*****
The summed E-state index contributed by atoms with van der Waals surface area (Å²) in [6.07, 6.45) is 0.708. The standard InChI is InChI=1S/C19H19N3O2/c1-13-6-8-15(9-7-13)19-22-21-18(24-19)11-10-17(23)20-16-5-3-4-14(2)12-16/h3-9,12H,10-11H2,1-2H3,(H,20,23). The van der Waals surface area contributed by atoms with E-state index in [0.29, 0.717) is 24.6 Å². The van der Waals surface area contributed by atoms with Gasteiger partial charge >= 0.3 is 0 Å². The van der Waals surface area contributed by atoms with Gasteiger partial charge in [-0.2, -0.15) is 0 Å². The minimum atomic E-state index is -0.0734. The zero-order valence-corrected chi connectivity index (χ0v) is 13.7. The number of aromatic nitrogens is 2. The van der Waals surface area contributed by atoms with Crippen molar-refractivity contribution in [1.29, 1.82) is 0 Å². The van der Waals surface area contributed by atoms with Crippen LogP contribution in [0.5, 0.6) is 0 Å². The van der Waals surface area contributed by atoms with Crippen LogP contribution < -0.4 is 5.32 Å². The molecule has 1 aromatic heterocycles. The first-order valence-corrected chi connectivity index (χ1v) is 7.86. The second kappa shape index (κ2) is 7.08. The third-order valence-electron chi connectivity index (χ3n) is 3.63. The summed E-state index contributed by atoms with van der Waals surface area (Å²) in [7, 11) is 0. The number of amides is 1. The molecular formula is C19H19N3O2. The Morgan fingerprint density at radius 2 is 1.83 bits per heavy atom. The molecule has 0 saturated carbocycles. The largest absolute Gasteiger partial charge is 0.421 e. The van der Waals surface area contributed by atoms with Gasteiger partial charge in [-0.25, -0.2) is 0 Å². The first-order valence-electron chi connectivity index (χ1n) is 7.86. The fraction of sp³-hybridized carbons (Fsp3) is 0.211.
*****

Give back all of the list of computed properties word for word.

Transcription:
The summed E-state index contributed by atoms with van der Waals surface area (Å²) in [6.07, 6.45) is 0.708. The standard InChI is InChI=1S/C19H19N3O2/c1-13-6-8-15(9-7-13)19-22-21-18(24-19)11-10-17(23)20-16-5-3-4-14(2)12-16/h3-9,12H,10-11H2,1-2H3,(H,20,23). The van der Waals surface area contributed by atoms with E-state index in [0.29, 0.717) is 24.6 Å². The van der Waals surface area contributed by atoms with Gasteiger partial charge >= 0.3 is 0 Å². The van der Waals surface area contributed by atoms with Gasteiger partial charge in [-0.2, -0.15) is 0 Å². The minimum atomic E-state index is -0.0734. The zero-order valence-corrected chi connectivity index (χ0v) is 13.7. The number of aromatic nitrogens is 2. The van der Waals surface area contributed by atoms with Crippen molar-refractivity contribution in [1.29, 1.82) is 0 Å². The van der Waals surface area contributed by atoms with Crippen LogP contribution in [0.5, 0.6) is 0 Å². The van der Waals surface area contributed by atoms with Crippen LogP contribution < -0.4 is 5.32 Å². The molecule has 1 aromatic heterocycles. The first-order valence-corrected chi connectivity index (χ1v) is 7.86. The second kappa shape index (κ2) is 7.08. The third-order valence-electron chi connectivity index (χ3n) is 3.63. The summed E-state index contributed by atoms with van der Waals surface area (Å²) in [7, 11) is 0. The number of amides is 1. The molecular formula is C19H19N3O2. The Morgan fingerprint density at radius 2 is 1.83 bits per heavy atom. The molecule has 0 saturated carbocycles. The largest absolute Gasteiger partial charge is 0.421 e. The van der Waals surface area contributed by atoms with Gasteiger partial charge in [-0.25, -0.2) is 0 Å². The first-order valence-electron chi connectivity index (χ1n) is 7.86. The fraction of sp³-hybridized carbons (Fsp3) is 0.211.